Shopper K.V. Mallya has just had an epiphany in the refrigerated-foods aisle. From now on, he muses, he won't need to haggle over the price of a parsnip or elbow his way though sweaty masses to buy wilted spinach.
To him, these are the joys of a new corner store – one with air-conditioning, posted prices, and even a juice bar. To most Indians, this store represents the vanguard of a retail revolution.
The mall is still a novel concept here that begets giddiness. Socialist-era laws banning foreign investment have so far kept out the world's biggest department store names, including Wal-Mart. As a result, 97 percent of India's retail sales are still made in the dust and din of mom-and-pop corner stores.
But India's largest private company – with annual revenues of $20 billion – is spending $5.5 billion to open Western-style supermarkets and modern convenience stores in 784 cities across this South Asian nation.
Within four years, Reliance Industries Ltd. intends to build 100 million square feet of markets and supercenters. That's more than half the size of Target's retail network in the United States, which was built up over 45 years. Experts call it perhaps the boldest experiment in the history of global retail, and the opening of this cozy corner market on a rainy morning in Hyderabad earlier this month is but the first modest step.
"It signals that India is ready for modern retail," says Deepankar Sanwalka, a retail expert at KPMG consulting in India.
The ribbon-cutting for Indian retail has been a long time in coming. First, India's state-run economy left its citizens and its companies too poor to support the prospect of organized national retail. Yet even after India began to open itself to the world in the 1990s, the market developed slowly. In addition, the continuing ban on foreign investment by retailers that sell more than one brand has prevented large multinationals from entering India.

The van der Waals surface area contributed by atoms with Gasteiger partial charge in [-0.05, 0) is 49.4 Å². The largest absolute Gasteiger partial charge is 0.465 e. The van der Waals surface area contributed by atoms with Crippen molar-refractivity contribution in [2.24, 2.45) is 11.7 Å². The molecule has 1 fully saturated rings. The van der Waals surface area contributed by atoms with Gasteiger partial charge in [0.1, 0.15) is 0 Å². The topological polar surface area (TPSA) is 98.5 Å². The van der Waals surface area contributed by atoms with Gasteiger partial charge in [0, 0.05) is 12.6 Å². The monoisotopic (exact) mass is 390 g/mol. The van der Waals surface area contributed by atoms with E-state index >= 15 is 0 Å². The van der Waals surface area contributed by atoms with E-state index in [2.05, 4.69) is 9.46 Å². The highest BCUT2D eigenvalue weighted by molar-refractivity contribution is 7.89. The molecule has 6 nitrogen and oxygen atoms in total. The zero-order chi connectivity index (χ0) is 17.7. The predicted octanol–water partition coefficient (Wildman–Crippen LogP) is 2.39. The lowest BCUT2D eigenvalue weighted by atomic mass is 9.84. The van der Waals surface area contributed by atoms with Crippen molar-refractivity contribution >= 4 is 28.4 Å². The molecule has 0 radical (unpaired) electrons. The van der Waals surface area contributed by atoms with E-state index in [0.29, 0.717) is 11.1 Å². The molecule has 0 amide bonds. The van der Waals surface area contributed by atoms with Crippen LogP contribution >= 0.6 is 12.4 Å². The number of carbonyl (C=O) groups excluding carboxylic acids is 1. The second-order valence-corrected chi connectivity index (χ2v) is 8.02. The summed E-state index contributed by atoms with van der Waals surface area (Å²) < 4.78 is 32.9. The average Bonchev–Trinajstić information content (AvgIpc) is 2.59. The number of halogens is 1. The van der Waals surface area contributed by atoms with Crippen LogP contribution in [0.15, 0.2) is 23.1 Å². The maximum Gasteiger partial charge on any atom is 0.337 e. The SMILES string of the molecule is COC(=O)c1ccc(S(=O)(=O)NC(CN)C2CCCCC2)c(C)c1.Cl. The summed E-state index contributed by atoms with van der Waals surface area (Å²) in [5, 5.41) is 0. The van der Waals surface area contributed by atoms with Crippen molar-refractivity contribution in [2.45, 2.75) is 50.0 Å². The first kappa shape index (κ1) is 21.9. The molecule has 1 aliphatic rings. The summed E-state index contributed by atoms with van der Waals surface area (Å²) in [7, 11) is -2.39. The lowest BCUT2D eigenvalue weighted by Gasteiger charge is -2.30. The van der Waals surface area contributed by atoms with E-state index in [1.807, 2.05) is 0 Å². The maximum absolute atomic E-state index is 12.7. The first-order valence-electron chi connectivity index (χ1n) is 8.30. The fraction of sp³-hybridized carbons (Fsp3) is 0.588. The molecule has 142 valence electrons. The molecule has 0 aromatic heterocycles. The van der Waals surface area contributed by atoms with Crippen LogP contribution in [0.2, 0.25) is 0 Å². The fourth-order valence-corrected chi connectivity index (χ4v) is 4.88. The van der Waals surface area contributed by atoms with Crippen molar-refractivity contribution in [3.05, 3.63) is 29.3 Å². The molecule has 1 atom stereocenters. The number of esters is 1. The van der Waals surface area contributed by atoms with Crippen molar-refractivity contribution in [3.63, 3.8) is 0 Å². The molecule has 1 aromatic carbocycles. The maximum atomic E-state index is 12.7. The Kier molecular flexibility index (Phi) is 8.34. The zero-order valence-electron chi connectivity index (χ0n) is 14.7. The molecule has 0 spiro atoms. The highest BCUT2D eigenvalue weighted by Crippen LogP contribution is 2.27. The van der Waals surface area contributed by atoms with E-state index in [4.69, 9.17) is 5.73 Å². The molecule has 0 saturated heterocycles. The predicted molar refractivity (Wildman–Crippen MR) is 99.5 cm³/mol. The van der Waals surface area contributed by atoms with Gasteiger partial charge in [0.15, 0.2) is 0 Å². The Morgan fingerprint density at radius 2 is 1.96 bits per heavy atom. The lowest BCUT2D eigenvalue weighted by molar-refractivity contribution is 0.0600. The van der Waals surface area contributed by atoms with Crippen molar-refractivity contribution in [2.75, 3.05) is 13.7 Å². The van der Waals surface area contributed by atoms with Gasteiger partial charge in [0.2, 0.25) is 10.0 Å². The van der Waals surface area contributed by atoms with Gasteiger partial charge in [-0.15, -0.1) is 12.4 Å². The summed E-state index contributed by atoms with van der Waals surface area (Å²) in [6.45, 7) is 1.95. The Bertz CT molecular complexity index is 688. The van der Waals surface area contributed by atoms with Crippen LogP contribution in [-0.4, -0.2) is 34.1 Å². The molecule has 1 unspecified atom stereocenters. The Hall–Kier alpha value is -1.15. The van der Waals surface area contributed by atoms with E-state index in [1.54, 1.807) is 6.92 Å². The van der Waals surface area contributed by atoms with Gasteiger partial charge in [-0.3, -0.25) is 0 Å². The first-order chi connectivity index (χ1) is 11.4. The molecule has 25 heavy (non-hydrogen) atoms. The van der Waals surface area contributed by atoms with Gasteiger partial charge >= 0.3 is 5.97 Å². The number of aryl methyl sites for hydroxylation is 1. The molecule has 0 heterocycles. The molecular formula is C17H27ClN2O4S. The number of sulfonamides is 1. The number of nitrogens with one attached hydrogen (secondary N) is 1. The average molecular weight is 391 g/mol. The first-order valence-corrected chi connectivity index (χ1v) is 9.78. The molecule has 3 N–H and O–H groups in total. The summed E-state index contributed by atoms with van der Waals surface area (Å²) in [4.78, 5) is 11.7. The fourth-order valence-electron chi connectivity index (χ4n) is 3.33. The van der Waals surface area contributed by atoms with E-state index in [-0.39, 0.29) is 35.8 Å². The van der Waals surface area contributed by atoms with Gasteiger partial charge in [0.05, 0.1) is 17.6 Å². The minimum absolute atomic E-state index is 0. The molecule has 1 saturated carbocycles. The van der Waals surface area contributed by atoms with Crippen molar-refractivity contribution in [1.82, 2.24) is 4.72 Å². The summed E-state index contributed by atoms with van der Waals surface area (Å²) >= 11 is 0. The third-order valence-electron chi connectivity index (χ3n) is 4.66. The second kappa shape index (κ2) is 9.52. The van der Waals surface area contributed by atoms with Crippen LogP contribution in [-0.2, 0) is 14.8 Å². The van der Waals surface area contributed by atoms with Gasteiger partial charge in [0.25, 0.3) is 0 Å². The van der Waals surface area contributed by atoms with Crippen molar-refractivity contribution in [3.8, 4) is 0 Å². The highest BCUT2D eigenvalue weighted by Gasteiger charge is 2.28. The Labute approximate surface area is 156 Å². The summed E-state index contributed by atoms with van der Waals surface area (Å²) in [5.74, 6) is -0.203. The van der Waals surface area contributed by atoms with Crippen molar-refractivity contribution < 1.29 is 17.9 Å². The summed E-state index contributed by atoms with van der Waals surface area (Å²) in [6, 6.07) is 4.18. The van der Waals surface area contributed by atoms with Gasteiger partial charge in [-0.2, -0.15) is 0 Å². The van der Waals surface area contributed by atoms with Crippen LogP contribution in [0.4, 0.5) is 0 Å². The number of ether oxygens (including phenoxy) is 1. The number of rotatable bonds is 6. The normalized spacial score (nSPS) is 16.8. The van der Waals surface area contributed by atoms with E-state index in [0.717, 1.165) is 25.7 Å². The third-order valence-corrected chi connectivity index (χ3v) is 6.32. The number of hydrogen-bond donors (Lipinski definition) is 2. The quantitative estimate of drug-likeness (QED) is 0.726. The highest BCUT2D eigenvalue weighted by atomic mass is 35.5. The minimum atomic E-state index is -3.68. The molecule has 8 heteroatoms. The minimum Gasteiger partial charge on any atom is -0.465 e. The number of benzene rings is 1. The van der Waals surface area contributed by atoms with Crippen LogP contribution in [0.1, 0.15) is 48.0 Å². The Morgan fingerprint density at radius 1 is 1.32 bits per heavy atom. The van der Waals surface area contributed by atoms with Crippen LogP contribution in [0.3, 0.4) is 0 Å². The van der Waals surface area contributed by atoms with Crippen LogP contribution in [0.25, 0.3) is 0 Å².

Now, however, changes are afoot. By 2015, the retail market here is forecast to more than double to $637 billion, and organized retail is expected to increase its share from 3 percent today to as much as 15 percent. "The Indian consumer is much more confident," say Asitava Sen, a retail analyst at PricewaterhouseCoopers. "This is the element that will drive organized retail."
Single-brand retailers like Nike and Tommy Hilfiger are already taking advantage, filling storefronts nationwide. Multibrand foreign companies such as Wal-Mart and British grocer Tesco are reportedly looking at ways to get around the investment ban – either by opening wholesale stores that sell only to other businesses, which is legal, or by establishing partnerships with Indian companies.
For example, Australia's Woolworths has already joined with Indian giant Tata to create a new chain of electronics stores. But it is the launch earlier this month of 11 small corner markets, called Reliance Fresh, in Hyderabad, that best represents the newfound ambition of Indian companies in general and Reliance in particular.
It will soon roll out more corner stores nationwide. Larger supermarkets are expected to follow soon, with the huge Wal-Mart-style "hypermarkets" coming later.
Indeed, it is no surprise that Reliance has gone in first and gone in big. This is the company that intends to build two new cities on the outskirts of Delhi and Mumbai (Bombay), offering first-world power, roads, and amenities for as many as 5 million people. It is the company that built the world's third-largest refinery in 18 months when independent estimates suggested it would take five years. When it finishes a second refinery nearby in 2008, the operation will be the world's largest.
"That is the DNA of the company – thinking big," says Raman Mangalorkar, a retail analyst at A.T. Kearney.